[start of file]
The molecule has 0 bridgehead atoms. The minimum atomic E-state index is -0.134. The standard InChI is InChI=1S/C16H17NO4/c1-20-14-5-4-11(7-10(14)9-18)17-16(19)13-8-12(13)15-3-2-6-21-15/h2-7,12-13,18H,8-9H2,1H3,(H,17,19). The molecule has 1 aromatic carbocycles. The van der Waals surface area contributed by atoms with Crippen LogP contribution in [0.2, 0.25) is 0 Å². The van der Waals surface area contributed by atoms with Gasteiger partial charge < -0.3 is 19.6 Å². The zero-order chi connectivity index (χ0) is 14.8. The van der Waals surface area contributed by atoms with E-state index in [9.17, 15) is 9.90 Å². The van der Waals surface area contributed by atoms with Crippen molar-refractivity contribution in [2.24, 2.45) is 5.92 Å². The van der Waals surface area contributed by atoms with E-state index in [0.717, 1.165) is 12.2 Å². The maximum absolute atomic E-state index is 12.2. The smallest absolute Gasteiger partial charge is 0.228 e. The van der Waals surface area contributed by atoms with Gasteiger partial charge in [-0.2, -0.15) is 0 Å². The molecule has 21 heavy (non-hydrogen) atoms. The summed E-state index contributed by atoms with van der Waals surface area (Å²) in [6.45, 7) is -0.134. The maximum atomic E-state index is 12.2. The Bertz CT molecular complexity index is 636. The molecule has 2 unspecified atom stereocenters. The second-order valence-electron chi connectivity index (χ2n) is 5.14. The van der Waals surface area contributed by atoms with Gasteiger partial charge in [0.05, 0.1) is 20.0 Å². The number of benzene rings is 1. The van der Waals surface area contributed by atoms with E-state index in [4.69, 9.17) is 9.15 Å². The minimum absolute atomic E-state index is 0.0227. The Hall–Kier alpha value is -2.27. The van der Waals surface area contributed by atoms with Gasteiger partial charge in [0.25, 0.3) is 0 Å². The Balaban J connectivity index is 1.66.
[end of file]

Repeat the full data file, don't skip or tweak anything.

The molecule has 0 bridgehead atoms. The minimum atomic E-state index is -0.134. The standard InChI is InChI=1S/C16H17NO4/c1-20-14-5-4-11(7-10(14)9-18)17-16(19)13-8-12(13)15-3-2-6-21-15/h2-7,12-13,18H,8-9H2,1H3,(H,17,19). The molecule has 1 aromatic carbocycles. The van der Waals surface area contributed by atoms with Crippen LogP contribution in [0.2, 0.25) is 0 Å². The van der Waals surface area contributed by atoms with Gasteiger partial charge < -0.3 is 19.6 Å². The zero-order chi connectivity index (χ0) is 14.8. The van der Waals surface area contributed by atoms with E-state index in [9.17, 15) is 9.90 Å². The van der Waals surface area contributed by atoms with Crippen molar-refractivity contribution in [2.24, 2.45) is 5.92 Å². The van der Waals surface area contributed by atoms with E-state index in [0.717, 1.165) is 12.2 Å². The maximum absolute atomic E-state index is 12.2. The smallest absolute Gasteiger partial charge is 0.228 e. The van der Waals surface area contributed by atoms with Gasteiger partial charge in [-0.2, -0.15) is 0 Å². The molecule has 21 heavy (non-hydrogen) atoms. The summed E-state index contributed by atoms with van der Waals surface area (Å²) in [6.45, 7) is -0.134. The maximum atomic E-state index is 12.2. The Bertz CT molecular complexity index is 636. The molecule has 2 unspecified atom stereocenters. The second-order valence-electron chi connectivity index (χ2n) is 5.14. The van der Waals surface area contributed by atoms with Gasteiger partial charge in [0.05, 0.1) is 20.0 Å². The number of benzene rings is 1. The van der Waals surface area contributed by atoms with E-state index in [4.69, 9.17) is 9.15 Å². The minimum absolute atomic E-state index is 0.0227. The Hall–Kier alpha value is -2.27. The van der Waals surface area contributed by atoms with Gasteiger partial charge in [0.25, 0.3) is 0 Å². The Balaban J connectivity index is 1.66.